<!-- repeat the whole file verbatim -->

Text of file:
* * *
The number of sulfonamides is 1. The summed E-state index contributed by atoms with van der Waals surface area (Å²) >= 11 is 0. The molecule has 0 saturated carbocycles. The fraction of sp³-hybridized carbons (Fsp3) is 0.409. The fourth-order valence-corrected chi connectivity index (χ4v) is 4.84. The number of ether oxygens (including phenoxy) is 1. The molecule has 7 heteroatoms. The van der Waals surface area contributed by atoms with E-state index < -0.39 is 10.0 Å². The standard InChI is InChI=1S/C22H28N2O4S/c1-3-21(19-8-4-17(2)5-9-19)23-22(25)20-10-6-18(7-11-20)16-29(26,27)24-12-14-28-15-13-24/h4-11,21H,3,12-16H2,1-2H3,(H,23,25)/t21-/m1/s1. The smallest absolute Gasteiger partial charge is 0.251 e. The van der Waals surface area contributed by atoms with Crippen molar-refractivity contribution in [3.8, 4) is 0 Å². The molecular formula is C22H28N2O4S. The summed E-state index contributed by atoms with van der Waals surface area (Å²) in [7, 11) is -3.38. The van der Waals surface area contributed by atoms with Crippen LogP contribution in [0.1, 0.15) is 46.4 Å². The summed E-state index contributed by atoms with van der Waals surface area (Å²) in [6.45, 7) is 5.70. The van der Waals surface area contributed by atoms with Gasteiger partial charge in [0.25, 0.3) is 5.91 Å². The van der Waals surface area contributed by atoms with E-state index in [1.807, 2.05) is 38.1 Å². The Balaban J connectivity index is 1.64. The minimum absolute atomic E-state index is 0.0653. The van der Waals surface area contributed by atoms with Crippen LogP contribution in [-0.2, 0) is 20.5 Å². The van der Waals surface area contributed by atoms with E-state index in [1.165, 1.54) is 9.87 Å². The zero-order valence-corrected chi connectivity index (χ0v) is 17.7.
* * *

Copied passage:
The number of sulfonamides is 1. The summed E-state index contributed by atoms with van der Waals surface area (Å²) >= 11 is 0. The molecule has 0 saturated carbocycles. The fraction of sp³-hybridized carbons (Fsp3) is 0.409. The fourth-order valence-corrected chi connectivity index (χ4v) is 4.84. The number of ether oxygens (including phenoxy) is 1. The molecule has 7 heteroatoms. The van der Waals surface area contributed by atoms with E-state index < -0.39 is 10.0 Å². The standard InChI is InChI=1S/C22H28N2O4S/c1-3-21(19-8-4-17(2)5-9-19)23-22(25)20-10-6-18(7-11-20)16-29(26,27)24-12-14-28-15-13-24/h4-11,21H,3,12-16H2,1-2H3,(H,23,25)/t21-/m1/s1. The smallest absolute Gasteiger partial charge is 0.251 e. The van der Waals surface area contributed by atoms with Crippen molar-refractivity contribution in [3.8, 4) is 0 Å². The molecular formula is C22H28N2O4S. The summed E-state index contributed by atoms with van der Waals surface area (Å²) in [7, 11) is -3.38. The van der Waals surface area contributed by atoms with Crippen LogP contribution in [0.1, 0.15) is 46.4 Å². The summed E-state index contributed by atoms with van der Waals surface area (Å²) in [6.45, 7) is 5.70. The van der Waals surface area contributed by atoms with Gasteiger partial charge in [0.25, 0.3) is 5.91 Å². The van der Waals surface area contributed by atoms with E-state index in [1.807, 2.05) is 38.1 Å². The Balaban J connectivity index is 1.64. The minimum absolute atomic E-state index is 0.0653. The van der Waals surface area contributed by atoms with Crippen LogP contribution in [-0.2, 0) is 20.5 Å². The van der Waals surface area contributed by atoms with E-state index in [1.165, 1.54) is 9.87 Å². The zero-order valence-corrected chi connectivity index (χ0v) is 17.7.